I can't imagine you would have any problems machining a fix for the 60mm springs. If they don't clear the threaded perch you can certainly take a little off the inner diameter of your upper perches so they seat well. I'm guessing you'll have to make your own coupling spacer, but that shouldn't be too difficult either.
-Dan
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post #27 of 33 (permalink) Old December 8th, 2011, 22:14
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Quote:
Originally Posted by Alex W
I agree on tripodding, in general it seems like it shouldn't be good. 3 tires can't possible provide as much grip as 4
LOL. That's a good rule of thumb, but is doesn't HAVE to be true. There are plenty of cars that if you aren't on 3 wheels, you aren't anywhere near competative. Oddly enough, I think most mr2's fit that bill.

The simple fact is that any car that has a lot of weight on 1 end, but not a whole heck of a lot more tire on that end, will almost always be faster 3 wheeling. This includes the back end on most FWD cars, but also the front end of many rear heavy cars. It's not ideal in theory, but in a practical world it's essentially unavoidable.

O
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post #28 of 33 (permalink) Old October 8th, 2012, 09:54 Thread Starter
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So I have been running 150lb Eibach tender springs on all four corners for the last few months Overall, I am pretty happy with them. They do soften the ride a little over larger bumps, but the downside there is they also make a bit of noise over larger bumps, which is a bit annoying.

Performance wise, I can't say that I have noticed a huge difference, but it is tough when you are making other changes at the same time. The differences there are certainly subtle. It is possible that the car has a bit more body roll than before, but without hard measurements I can't say for sure. I also upped my front spring rates from 500 to 700 this summer, which of course has a big effect on that as well. One thing I have noticed, and I don't know if this is new or not, but the car seems to squat surprisingly hard on acceleration, considering the spring rates. It could be that under acceleration I am unloading the front enough to get into the tender springs, which considering the above quoted post from Rennlist, would significantly reduce my pitch resistance.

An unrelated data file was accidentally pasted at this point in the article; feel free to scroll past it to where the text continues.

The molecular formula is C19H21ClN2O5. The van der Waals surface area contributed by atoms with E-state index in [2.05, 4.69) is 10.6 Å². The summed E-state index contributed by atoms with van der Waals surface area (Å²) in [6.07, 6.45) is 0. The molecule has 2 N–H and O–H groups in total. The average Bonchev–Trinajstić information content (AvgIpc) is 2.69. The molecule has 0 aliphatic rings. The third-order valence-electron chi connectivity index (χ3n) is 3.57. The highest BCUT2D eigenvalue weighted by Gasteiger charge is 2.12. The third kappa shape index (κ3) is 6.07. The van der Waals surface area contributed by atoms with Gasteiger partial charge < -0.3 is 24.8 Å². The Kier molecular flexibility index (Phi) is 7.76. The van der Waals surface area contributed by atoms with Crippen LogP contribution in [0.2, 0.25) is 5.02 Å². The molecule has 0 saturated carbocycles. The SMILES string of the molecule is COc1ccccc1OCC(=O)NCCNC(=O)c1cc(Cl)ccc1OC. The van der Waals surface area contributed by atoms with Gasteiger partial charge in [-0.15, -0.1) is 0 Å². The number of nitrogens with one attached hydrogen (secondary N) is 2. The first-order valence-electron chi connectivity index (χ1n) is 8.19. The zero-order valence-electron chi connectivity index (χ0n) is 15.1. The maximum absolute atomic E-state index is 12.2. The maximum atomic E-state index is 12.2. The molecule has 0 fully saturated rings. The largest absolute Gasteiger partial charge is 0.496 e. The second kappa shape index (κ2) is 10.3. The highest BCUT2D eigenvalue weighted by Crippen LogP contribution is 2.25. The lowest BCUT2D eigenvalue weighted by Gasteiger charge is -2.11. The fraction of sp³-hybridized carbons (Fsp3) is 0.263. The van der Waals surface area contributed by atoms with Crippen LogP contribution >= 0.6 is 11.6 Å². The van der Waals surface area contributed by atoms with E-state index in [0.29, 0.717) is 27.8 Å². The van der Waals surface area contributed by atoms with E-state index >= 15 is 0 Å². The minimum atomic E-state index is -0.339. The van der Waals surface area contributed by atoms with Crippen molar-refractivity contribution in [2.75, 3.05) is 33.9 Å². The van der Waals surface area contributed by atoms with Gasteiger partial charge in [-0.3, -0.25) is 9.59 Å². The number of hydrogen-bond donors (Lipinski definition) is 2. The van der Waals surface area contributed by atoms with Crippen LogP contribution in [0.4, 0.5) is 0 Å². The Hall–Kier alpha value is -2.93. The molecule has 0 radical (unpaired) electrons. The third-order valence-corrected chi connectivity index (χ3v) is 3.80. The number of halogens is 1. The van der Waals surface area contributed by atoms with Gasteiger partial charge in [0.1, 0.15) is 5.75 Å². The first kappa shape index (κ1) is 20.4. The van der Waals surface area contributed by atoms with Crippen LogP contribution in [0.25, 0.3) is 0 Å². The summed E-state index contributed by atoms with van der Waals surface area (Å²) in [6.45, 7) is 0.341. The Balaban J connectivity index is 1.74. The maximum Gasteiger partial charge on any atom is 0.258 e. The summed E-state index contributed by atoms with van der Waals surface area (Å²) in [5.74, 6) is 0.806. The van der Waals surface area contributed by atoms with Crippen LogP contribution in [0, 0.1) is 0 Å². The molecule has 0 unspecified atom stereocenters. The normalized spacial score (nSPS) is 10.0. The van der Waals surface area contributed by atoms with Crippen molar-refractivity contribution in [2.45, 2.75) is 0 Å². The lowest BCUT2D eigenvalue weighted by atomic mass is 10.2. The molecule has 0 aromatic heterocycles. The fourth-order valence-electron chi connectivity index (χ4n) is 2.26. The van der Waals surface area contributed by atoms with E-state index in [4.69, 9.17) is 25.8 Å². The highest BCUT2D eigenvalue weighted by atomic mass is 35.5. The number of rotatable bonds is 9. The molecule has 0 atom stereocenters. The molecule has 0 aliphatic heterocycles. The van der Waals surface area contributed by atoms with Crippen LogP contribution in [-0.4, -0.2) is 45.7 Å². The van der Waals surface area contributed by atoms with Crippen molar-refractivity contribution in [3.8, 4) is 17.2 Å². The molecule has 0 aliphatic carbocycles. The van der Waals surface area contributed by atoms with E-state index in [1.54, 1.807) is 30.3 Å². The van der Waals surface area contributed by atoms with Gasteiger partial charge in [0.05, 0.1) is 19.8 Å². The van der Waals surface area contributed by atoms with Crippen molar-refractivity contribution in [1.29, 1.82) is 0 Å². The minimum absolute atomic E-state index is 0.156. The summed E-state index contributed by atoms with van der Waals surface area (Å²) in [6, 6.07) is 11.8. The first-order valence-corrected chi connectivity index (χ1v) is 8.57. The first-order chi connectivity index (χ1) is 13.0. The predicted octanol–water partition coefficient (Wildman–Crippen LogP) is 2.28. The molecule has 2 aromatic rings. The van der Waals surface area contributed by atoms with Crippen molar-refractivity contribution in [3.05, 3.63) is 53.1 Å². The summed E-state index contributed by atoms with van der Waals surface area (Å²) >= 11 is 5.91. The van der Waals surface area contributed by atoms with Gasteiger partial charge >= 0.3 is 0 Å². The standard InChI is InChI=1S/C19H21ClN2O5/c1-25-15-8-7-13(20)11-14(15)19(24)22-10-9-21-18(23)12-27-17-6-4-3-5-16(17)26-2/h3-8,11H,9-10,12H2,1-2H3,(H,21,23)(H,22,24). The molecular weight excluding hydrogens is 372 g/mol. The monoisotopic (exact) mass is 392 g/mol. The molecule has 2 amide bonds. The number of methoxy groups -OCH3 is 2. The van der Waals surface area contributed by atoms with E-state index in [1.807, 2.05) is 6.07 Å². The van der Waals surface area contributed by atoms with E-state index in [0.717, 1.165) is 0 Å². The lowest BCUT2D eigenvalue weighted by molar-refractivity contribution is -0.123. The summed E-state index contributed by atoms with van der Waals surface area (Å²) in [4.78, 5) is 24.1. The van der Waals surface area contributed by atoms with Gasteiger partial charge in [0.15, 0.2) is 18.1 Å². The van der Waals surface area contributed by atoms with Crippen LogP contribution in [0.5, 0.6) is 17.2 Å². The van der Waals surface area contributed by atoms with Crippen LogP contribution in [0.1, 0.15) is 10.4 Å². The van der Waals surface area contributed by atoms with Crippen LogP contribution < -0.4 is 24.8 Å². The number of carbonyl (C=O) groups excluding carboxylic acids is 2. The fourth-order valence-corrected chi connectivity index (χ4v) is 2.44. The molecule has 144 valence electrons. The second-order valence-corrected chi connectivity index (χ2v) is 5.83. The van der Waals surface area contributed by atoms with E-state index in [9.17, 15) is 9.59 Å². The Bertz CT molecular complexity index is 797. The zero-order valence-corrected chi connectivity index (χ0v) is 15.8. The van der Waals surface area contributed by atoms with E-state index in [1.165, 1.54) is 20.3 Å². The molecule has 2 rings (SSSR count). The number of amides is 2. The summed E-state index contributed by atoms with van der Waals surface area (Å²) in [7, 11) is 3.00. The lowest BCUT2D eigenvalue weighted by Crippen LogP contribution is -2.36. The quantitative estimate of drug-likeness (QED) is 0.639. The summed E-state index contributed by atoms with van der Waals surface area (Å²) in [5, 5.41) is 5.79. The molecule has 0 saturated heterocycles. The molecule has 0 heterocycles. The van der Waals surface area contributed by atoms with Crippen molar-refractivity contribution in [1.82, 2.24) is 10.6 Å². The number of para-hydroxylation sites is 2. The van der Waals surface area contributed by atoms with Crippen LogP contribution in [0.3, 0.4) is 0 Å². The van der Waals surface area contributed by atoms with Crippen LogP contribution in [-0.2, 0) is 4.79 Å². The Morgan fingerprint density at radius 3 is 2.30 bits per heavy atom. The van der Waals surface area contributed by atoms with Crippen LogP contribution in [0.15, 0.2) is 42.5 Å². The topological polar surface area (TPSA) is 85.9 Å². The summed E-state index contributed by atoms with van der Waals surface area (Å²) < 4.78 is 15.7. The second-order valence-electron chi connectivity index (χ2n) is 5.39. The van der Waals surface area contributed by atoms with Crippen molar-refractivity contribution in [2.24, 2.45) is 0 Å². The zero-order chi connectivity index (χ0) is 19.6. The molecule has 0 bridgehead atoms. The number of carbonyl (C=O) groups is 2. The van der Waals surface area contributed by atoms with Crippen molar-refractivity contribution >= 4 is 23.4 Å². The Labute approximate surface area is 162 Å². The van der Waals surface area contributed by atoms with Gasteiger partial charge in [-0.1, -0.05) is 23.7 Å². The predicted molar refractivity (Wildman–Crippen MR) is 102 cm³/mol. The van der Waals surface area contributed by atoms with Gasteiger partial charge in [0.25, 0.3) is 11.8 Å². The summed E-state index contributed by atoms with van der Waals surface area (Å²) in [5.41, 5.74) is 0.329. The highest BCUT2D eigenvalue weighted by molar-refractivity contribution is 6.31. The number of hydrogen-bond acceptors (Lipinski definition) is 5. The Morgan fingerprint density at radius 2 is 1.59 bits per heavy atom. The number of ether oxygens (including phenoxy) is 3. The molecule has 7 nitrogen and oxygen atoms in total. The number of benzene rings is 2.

One setup difference that these have pointed out to me is how short of main springs you can get away with. My new 700lb front springs are 7" instead of 8, and I probably could have gone with 6" springs there without a problem. Same with the rear, I wish I had 7" or even 6" springs. In the rear especially it becomes a problem with my spring perches contacting the chassis at full droop because they are set so low on the strut.


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post #29 of 33 (permalink) Old October 20th, 2012, 03:31
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Originally Posted by Alex W
So I have been running 150lb Eibach tender springs on all four corners for the last few months Overall, I am pretty happy with them. They do soften the ride a little over larger bumps, but the downside there is they also make a bit of noise over larger bumps, which is a bit annoying.